Airline Development in the United Kingdom 1945-2014
World War Two the Civil Aviation Authority introduced strict regulation which
saw the creation of British European Airlines in 1947 to operate all short and
medium haul international routes as well as a majority of domestic services.
However the UK domestic market was not a monopoly and always consisted of a
variety of independent airlines operating effectively non-competitive routes as
designated by the CAA. Independent carriers survived on a mixture of low profitability domestic routes, occassional scheduled services to colonies, charters and troop transport contracts. The latter decreased as the colonial possessions of the UK contracted and dropped substantially in the 1960s when the RAF acquired its own fleet of Britannia transports.
The 1969 Edwards Committee introduced a multi-airline policy for the UK with the establishment of a designated second force airline (in the form of the new British Caledonian) and the first step in what would be the consolidation of BEA, BOAC and British Air Services operators to form British Airways. This led to a spheres of influence type arrangement which nonetheless always favoured the national carrier. British Caledonian was hobbled by the arrangement and finally forced into a merger with British Airways. Other scheduled airlines in the long-haul market (British Eagle in the 1960s and Laker in the 1970/80s) found that they were defeated by political and business machinations which were at best dishonest and worst illegal.
It wasn’t until 1980 that the Civil Aviation Act enabled true route competition to be permitted throughout the UK as well as competitive pricing. At the same time state withdrawal from British Airways was finally achieved in 1987. Following this BA continued the pattern of withdrawing from non-Heathrow operations, though prior to that it had always attempted to pass the operations to smaller airlines – something it no longer needed to do. British United's regional operations were divested before it became BCal and largely ended up as part of AirUK. This was taken over by KLM and weakened to the extent that eventually its remaining operations were merged into KLM Cityhopper of the Netherlands. Meanwhile the car ferry side of BUA's business grew into British Air Ferries which took on much of BA's Viscount fleet in the 80s and became an IT operator in the 90s, as British World, prior to folding.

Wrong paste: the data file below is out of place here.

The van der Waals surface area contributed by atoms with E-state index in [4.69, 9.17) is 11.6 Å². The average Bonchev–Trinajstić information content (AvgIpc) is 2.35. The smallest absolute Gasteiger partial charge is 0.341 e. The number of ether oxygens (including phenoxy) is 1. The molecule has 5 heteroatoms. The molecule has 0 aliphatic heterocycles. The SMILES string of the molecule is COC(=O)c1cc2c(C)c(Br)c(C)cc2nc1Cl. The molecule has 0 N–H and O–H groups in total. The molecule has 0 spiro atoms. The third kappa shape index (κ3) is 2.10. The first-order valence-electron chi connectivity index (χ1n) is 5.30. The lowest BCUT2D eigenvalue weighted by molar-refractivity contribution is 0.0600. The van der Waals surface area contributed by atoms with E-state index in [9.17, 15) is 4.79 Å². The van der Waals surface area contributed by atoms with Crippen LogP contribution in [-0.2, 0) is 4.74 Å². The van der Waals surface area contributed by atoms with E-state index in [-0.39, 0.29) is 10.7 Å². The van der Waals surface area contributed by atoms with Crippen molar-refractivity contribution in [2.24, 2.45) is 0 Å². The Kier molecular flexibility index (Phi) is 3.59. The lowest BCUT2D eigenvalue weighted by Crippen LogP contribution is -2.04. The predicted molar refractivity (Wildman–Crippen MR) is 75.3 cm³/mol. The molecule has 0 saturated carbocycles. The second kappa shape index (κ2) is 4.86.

The UK has since the 1950s had an
active charter market but this has always been volatile and subject to general
economic ups and downs. This has resulted in many airline failures whilst
airlines like Air Europe and Dan Air which attempted to transition from charter
to scheduled services were not able to survive the market volatility and
scheduled competition from incumbents.
The emergence of low-cost airlines and the subsequent opening of the European aviation market has transformed the aviation market in the UK. Low-cost airlines using the internet rather than travel agencies for booking have grown hugely at the expense of charter airlines and full service mainline airlines like British Airways. Additionally they have opened up a wealth of services from secondary airports largely ignored previously. This has resulted in much consolidation of the inclusive tour market (and so less charter airlines) as well as changes to British Airways' business model based around focusing on its fortress hub at Heathrow. By 2013 this meant it had sold its remaining non-Heathrow UK routes (to FlyBe) and taken over its last traditional UK competitor (British Midland International). Outside of Heathrow the Irish airline Ryanair and the English Easyjet are dominant alongside several smaller low-cost airlines.
Within the regional market FlyBe has carved out a regional LCC niche, but has recently struggled for profitability, whilst only Eastern Airways, Loganair (a FlyBe franchisee) and BMI Regional provide traditional regional ops on any scale. The Channel Islands market continues to support the long serving Aurigny and the newcomer Blue Islands.